Based on our previously described consensus sequences , we detected four putative Lrp-binding motifs in the PfimA region. All four motifs are located upstream of the fimA transcription start site (+1) . The DNA motifs 1 [−308 to −301], 2 [−112 to −105], and 3 [−35 to −28] belong to Lrp-binding consensus IV, 5′- GNN(N)TTTT -3′ ,  and DNA motif 4 [−31 to −20] belongs to Lrp-binding consensus III, 5′- HNDWTTATTHND -3′ [where H = not G; W = A or T; D = not C; N = all bases; and (N) = all bases or none] . DNA motif 2 lies just upstream and motifs 3 and 4 lie just downstream of the FimZ binding site [−98 to −47] . These observations led us to postulate that Lrp acts as both an activator and a repressor for type 1 fimbriae expression mediated by differential interactions with Lrp-PfimA, depending on cellular concentration of Lrp and on environmental conditions. To address this hypothesis, we tested the direct interaction between Lrp and PfimA using the electrophoretic mobility shift assay (EMSA). Lrp directly interacted with PfimA in a concentration-dependent manner (Fig. 2). These results are in contrast to the study by McFarland et al who did not detect an Lrp-PfimA interaction in gel shift assays . We noted differences in the binding buffer used in their study compared to ours. Of particular interest was the fact that their binding buffer included MgCl2, while ours did not include divalent cations and, instead included EDTA to chelate any divalent cations present. We performed the EMSA assay using McFarland's binding buffer and, like McFarland et al, did not detect binding (data not shown), suggesting that the magnesium concentration may play a role in regulating Lrp binding to PfimA.
Binding reactions were carried out in various Lrp concentrations: 0, 50, 100, 150, and 200 nM. The 178-bp DNA fragment from pBluescript multi-cloning sites was used as the negative control.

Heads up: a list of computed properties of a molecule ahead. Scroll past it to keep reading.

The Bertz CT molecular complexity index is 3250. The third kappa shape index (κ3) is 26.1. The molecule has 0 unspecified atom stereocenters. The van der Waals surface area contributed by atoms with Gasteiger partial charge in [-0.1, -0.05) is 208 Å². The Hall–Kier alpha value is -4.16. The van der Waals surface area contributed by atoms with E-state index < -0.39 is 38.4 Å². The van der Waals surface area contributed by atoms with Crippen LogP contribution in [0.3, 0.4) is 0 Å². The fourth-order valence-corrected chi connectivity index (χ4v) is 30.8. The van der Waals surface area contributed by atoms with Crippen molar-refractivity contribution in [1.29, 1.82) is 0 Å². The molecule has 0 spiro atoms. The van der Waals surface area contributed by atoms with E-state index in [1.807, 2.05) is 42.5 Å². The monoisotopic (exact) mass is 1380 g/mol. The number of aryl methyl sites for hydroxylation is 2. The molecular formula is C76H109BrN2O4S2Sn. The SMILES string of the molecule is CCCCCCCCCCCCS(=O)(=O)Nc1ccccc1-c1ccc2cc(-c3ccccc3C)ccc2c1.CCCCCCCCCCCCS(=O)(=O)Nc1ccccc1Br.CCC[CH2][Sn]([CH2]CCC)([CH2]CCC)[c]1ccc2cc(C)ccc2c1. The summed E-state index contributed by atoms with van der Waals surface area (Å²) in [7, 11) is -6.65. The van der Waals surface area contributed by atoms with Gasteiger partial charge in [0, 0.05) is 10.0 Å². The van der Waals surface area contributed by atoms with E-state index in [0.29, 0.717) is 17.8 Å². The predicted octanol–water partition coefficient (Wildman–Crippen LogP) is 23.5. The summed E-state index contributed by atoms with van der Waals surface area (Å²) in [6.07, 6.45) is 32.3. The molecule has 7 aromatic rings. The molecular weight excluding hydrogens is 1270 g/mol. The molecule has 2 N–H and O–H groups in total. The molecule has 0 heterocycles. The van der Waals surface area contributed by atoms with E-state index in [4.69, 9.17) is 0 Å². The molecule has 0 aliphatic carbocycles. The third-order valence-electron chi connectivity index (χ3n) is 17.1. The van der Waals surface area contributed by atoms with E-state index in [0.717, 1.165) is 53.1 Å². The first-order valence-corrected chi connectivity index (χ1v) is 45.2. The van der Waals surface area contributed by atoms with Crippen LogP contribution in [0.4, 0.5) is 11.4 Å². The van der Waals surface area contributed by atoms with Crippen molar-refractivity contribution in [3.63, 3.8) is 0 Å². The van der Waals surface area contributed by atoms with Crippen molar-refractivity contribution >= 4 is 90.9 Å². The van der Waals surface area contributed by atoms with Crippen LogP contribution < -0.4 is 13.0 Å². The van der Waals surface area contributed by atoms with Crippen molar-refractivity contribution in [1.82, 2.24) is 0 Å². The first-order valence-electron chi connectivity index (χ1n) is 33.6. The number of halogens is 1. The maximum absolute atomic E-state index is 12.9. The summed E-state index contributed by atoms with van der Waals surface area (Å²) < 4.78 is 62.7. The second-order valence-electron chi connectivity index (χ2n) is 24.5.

A DNase I footprinting analysis was performed to elucidate in more detail the molecular nature of the Lrp-PfimA interaction with both coding (Fig. 3A) and non-coding (Fig. 3B) strands. A 388-bp DNA probe extending from -334 to +54 with respect to transcriptional start site (+1) was used, which includes the entire PfimA region. The footprint was estimated by densitometry comparing two lanes for 150 nM and 0 nM Lrp. Sites protected from or hypersensitive to DNase I are summarized in Fig. 3C. All four putative Lrp-binding motifs were protected by Lrp (Fig. 3A and B). We observed strong protection of the DNA region (−326 to −257) containing the Lrp-binding motif 1, while protection of the DNA regions (−123 to −102; −59 to −33; and −26 to −6) of the Lrp-binding motifs 2, 3, and 4, respectively, was weaker. The DNA region (−5 to +4) in immediate downstream of the Lrp-binding motif 4 also showed weak protection. The AT-rich overlapping region (−34 to −28) within Lrp-binding motif 3 and 4 was highly resistant to DNase I digestion. The FimZ-binding region partly overlapped with the Lrp-binding region (−59 to −47) (Fig. 3C). This result suggests that both Lrp and FimZ competitively interact with the overlapped motif in PfimA. Two super-hypersensitive positions (red arrowheads in Fig. 3A and B), −193 T on coding strand and −130 G on non-coding strand, were detected. None of tested DNA fragments showed non-specific degradation in the absence of DNase I (data not shown).